Judge condemns officer over fraud

Hampshire Chronicle: Tanya Brookes was a chief inspector at Surrey Police when she carried out "an extensive range of petty retail frauds" Tanya Brookes was a chief inspector at Surrey Police when she carried out "an extensive range of petty retail frauds"

A senior police officer has been condemned by a judge for bringing "shame" on the police service as he jailed her for two-and-a-half years for an "extensive range of petty retail frauds" targeting a number of high street stores.

Tanya Brookes was a chief inspector at Surrey Police when she carried out the scams, netting more than £11,000 against several household names including The White Company, Micro Scooters and Boots.

Sentencing the 46-year-old at Winchester Crown Court, Judge Andrew Barnett said: "The most significant factor of this tragic case is that you were a chief inspector of police in the Surrey constabulary, that factor is one which cannot and should not be ignored by the courts.

"By your criminal activities, you have disgraced the uniform you once wore, you have brought shame on the force that you once served and you will have tarnished the reputation of the police service.

"Therefore in this day and age, this is something that should not be disregarded, it's a serious aggravating feature, and taken with the persistent nature of our criminality, the sentence I must pass must make an example of you to others that this kind of behaviour by police officers is thoroughly disapproved of by the courts and by society.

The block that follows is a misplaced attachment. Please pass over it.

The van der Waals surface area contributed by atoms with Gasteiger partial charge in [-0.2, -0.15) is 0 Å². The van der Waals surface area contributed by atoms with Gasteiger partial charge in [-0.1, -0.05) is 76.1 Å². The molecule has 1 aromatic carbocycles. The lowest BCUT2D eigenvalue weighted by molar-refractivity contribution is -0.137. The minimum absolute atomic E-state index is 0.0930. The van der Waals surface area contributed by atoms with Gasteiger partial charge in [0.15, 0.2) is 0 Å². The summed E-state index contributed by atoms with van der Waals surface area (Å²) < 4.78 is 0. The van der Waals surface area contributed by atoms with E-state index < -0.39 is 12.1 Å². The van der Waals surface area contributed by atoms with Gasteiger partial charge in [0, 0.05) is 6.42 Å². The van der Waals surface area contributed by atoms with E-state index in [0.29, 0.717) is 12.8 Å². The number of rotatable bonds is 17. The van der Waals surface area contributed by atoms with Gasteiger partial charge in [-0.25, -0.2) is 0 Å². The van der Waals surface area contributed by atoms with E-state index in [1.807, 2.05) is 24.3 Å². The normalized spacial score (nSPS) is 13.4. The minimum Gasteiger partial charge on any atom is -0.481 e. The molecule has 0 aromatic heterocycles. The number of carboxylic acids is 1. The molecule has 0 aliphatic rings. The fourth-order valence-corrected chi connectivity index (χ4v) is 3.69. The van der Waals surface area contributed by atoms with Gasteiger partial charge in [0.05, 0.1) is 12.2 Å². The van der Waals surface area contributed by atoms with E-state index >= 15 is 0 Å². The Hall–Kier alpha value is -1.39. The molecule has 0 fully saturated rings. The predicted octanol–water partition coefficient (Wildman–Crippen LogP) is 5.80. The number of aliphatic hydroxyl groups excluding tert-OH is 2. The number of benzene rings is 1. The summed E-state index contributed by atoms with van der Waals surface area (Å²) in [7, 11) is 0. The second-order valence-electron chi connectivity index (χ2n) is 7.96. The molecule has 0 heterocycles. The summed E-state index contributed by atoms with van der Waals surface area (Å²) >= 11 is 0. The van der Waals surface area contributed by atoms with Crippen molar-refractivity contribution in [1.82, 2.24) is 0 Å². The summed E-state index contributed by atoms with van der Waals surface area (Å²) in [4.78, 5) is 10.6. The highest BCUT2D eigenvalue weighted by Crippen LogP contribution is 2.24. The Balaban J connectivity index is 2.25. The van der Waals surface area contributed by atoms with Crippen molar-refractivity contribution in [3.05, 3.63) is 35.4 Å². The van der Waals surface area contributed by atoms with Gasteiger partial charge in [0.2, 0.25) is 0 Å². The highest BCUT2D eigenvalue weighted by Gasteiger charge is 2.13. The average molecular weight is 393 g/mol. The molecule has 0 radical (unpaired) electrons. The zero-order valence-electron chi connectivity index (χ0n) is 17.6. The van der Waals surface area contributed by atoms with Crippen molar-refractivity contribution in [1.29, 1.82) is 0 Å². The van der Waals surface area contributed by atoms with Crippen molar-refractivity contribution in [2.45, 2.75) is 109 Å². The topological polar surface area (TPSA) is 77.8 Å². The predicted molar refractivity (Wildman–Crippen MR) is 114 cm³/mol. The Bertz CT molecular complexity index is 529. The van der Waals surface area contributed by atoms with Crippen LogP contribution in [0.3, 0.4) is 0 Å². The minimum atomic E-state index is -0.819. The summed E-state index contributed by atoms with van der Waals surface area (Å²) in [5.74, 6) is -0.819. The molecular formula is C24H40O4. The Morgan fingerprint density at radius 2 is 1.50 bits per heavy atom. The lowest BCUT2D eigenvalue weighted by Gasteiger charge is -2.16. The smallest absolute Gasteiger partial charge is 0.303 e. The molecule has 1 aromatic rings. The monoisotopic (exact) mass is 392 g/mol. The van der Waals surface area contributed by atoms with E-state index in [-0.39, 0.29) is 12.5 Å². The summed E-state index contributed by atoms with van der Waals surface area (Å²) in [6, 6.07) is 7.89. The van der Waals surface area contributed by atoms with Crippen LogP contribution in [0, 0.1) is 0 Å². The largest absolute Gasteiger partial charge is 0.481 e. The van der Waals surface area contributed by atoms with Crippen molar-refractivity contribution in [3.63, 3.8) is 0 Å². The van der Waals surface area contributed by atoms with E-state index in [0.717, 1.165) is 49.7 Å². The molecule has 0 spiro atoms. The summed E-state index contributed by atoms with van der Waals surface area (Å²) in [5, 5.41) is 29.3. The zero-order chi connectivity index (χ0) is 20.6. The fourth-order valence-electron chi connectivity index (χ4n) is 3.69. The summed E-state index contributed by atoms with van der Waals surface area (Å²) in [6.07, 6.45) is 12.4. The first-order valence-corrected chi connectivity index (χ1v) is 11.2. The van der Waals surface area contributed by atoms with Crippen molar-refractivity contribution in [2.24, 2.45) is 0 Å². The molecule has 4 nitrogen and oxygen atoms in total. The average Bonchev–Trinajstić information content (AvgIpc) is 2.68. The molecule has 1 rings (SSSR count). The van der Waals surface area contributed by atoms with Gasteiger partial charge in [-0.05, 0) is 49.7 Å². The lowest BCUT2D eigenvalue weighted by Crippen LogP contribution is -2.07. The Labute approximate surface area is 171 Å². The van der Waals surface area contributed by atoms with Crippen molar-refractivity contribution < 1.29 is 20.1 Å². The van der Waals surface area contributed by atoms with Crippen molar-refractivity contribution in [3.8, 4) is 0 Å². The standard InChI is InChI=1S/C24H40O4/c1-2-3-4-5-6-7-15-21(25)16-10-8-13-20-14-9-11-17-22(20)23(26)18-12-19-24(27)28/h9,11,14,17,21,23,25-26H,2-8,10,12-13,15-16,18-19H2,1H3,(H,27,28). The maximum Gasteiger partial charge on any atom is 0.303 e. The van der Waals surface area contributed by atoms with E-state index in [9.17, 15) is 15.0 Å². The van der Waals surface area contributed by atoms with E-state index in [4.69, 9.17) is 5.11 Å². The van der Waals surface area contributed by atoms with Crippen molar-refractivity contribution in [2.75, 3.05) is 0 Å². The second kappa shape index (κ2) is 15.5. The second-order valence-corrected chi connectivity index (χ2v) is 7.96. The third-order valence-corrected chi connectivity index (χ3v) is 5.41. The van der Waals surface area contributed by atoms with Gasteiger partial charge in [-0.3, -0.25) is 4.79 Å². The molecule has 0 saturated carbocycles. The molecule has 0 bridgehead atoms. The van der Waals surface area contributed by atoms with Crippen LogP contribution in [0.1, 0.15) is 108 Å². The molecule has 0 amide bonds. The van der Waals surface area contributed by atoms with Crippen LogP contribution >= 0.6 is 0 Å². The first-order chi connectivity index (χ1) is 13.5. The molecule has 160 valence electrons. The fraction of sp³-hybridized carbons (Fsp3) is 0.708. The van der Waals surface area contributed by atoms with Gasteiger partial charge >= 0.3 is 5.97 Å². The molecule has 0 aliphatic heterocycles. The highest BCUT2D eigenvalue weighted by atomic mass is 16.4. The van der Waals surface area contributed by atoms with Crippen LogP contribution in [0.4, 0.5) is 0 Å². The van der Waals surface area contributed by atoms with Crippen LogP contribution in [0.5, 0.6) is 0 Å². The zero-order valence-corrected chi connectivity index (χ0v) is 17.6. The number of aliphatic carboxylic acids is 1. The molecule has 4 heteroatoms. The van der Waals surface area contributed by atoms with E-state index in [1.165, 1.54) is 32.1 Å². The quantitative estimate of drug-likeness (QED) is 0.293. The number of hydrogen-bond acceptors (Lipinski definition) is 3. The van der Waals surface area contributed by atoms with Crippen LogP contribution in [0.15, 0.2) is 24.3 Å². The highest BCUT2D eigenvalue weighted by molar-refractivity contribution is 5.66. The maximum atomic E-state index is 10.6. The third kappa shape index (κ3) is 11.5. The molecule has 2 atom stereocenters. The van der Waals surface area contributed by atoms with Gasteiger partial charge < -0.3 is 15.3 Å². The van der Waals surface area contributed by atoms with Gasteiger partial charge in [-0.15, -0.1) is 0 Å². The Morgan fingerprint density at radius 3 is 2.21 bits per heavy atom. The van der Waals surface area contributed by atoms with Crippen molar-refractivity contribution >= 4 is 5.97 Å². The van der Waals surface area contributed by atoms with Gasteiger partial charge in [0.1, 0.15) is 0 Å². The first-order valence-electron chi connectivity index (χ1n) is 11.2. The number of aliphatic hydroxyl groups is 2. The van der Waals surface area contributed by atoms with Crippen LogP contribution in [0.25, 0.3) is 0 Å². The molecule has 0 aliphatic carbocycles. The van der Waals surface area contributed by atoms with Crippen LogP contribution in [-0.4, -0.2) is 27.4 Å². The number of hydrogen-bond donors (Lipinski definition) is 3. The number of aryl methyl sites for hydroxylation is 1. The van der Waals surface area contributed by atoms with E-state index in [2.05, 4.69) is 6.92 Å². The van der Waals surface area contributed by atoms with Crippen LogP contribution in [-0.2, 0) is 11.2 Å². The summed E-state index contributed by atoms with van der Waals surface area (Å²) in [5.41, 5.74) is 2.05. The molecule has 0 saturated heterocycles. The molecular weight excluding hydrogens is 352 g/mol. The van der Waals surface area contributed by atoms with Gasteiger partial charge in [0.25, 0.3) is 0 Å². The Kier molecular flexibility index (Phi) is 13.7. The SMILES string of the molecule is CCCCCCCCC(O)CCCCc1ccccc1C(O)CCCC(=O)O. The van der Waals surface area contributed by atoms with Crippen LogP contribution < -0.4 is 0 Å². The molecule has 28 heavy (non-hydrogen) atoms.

"The tragedy of this case is how you were hitherto of good character, the mother of four children and who will suffer inevitably by what I have to do to you."

He added: "Throughout your life you showed great talent and indeed great concern for others, you are a highly talented woman, a highly intelligent woman which on many occasions you put those talents to good use in helping others, in helping support of various concerns you were involved in, school, churches and other voluntary organisations."

The mother-of-four, who worked under her maiden name of Sillett, pleaded guilty at a previous hearing to five charges of fraud by false representation and three of making an article used in fraud.

A further five offences which she denied were ordered to lie on file. A further two charges of acting with intent to prejudice/defraud HM Revenue and Customs which were due to be heard at a third trial will also now lie on file.

Brookes, of Nursery Road, Godalming, Surrey, was also previously found guilty following a trial of nine offences of making an article used in fraud, 14 of fraud and two of converting criminal property. She was found not guilty of a further two offences.

Nicholas Tucker, prosecuting, said at the start of the first trial how Brookes, who was also married to another senior police officer, David, had joined the Surrey force as a university graduate and he described her as a "high-flyer".

He said that it was as she was about to mark her 20 years' service in July 2011 that she became the subject of an investigation by her own force.

The court was told that Mr Brookes had also lost his job as a superintendent as a result of the case.

Nicholas Yeo, defending, said that Brookes had suffered a brain injury prior to her offending and a psychiatric assessment had suggested this might have affected her behaviour and ability to make appropriate judgments.

But he added: "Mrs Brookes, in her role as a senior police officer, should have known better and should have set an example."

He said that the offences had led to both her and her husband losing their careers as well as her probably losing her pension.

He continued: "She has, in a very real sense, thrown it all away."

Mr Yeo added: "She was so harrowed by the investigation that she has ended up with the symptoms of post-traumatic stress disorder."

He said that a member of the public had also leafleted the area around her home raising awareness of the court proceedings against her. Mr Yeo said that someone had been arrested in connection with this.